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When the sweet smell of nationalism overpowers the bitter smell of reality

When the sweet smell of nationalism overpowers the bitter smell of reality

What does a journalist risk when he battles all-over government propaganda? Does it make sense to fight misinformation in a deeply divided society? Familiar questions and the story of a TV presenter – from India.

Vinay Shukla's award-winning documentary, While we watched Through the story of Raveesh Kumar, former editor and presenter of Indian news channel NDTV (New Delhi Television), she shows how after coming to power in 2014, Hindu fundamentalist Narendra Modi and his government made it impossible for independent journalism to function.

In the 2019 Indian elections, Modi's Indian People's Party (BJP) repeated its 2014 victory, He obtained an absolute majority In Parliament. A coalition of the Bharatiya Janata Party and the National Democratic Alliance rules the country with a two-thirds majority.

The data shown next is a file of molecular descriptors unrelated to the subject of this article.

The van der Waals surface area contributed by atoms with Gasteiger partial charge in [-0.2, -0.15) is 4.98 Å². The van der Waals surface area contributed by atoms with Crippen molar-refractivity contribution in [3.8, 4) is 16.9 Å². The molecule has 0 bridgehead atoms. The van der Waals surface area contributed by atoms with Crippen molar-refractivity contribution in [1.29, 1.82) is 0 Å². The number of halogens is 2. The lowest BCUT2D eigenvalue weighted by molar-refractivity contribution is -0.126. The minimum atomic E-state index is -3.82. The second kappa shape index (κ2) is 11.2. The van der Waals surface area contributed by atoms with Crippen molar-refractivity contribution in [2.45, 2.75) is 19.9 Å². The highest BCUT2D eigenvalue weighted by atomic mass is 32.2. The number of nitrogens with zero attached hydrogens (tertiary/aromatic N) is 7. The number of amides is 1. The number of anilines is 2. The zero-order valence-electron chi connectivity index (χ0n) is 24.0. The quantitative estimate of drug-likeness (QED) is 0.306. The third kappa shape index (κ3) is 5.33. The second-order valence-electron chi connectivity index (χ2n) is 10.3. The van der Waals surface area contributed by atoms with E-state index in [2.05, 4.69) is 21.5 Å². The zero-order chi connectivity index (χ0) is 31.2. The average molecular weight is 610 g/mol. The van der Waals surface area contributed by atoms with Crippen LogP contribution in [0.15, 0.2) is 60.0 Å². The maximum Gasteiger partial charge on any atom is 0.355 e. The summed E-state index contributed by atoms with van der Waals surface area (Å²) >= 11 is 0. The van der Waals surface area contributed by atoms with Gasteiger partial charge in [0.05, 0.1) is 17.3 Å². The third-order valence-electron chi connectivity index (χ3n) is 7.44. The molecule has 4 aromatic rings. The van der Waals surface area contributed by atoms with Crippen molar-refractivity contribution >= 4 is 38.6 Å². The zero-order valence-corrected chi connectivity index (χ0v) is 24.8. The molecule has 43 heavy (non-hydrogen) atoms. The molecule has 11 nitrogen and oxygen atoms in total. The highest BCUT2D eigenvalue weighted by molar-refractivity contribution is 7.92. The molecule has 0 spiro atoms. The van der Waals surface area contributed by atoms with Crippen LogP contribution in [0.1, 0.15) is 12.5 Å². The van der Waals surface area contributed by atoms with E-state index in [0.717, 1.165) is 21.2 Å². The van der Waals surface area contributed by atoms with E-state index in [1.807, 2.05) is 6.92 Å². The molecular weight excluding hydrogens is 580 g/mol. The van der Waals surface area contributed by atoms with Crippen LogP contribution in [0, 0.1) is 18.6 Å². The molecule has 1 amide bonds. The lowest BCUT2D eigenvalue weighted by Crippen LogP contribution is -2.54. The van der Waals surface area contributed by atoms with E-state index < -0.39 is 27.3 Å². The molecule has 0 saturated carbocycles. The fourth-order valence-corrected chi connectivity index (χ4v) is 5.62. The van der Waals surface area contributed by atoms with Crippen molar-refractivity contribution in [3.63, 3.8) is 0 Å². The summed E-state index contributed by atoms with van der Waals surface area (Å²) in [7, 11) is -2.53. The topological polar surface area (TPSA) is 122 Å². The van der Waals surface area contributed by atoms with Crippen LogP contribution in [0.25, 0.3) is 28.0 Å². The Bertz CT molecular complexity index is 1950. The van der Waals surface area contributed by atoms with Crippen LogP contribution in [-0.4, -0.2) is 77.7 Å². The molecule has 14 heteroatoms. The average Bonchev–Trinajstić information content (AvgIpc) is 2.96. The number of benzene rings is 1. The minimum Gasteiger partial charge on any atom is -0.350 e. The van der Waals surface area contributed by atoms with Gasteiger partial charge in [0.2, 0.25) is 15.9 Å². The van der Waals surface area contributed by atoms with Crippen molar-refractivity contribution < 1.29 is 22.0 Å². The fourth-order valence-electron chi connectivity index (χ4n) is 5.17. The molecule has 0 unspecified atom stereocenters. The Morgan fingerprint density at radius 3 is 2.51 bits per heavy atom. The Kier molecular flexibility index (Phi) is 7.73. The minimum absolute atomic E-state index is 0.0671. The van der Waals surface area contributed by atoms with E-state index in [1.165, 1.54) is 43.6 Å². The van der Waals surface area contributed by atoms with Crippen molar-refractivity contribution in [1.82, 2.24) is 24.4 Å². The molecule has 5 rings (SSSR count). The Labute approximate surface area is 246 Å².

During this time, the audience also changed radically: A Pro-government propaganda channels They openly glorify President Modi and the ruling forces, incite against the Muslim minority, opposition activists described as “anti-national” and those working in the independent press. In this environment, anyone who openly criticizes the government or the country's Hindu leaders can become a close enemy in no time.

Shukla's film shows how the possibilities for independent, objective information and open space for constructive debate are shrinking, meanwhile. NDTV was also attacked in various ways: the television company that ran the channel was unable to obtain loans, but there was also a situation that made its broadcasts unavailable by cable operators. All this led to a continuous decline in the number of viewers. By 2019, nationalist propaganda media had conquered the public, and along with it, reality. In one scene in the film, a pro-Modi TV anchor tells us that the only measure of credibility is viewership, and in this regard, propaganda shows lead the way.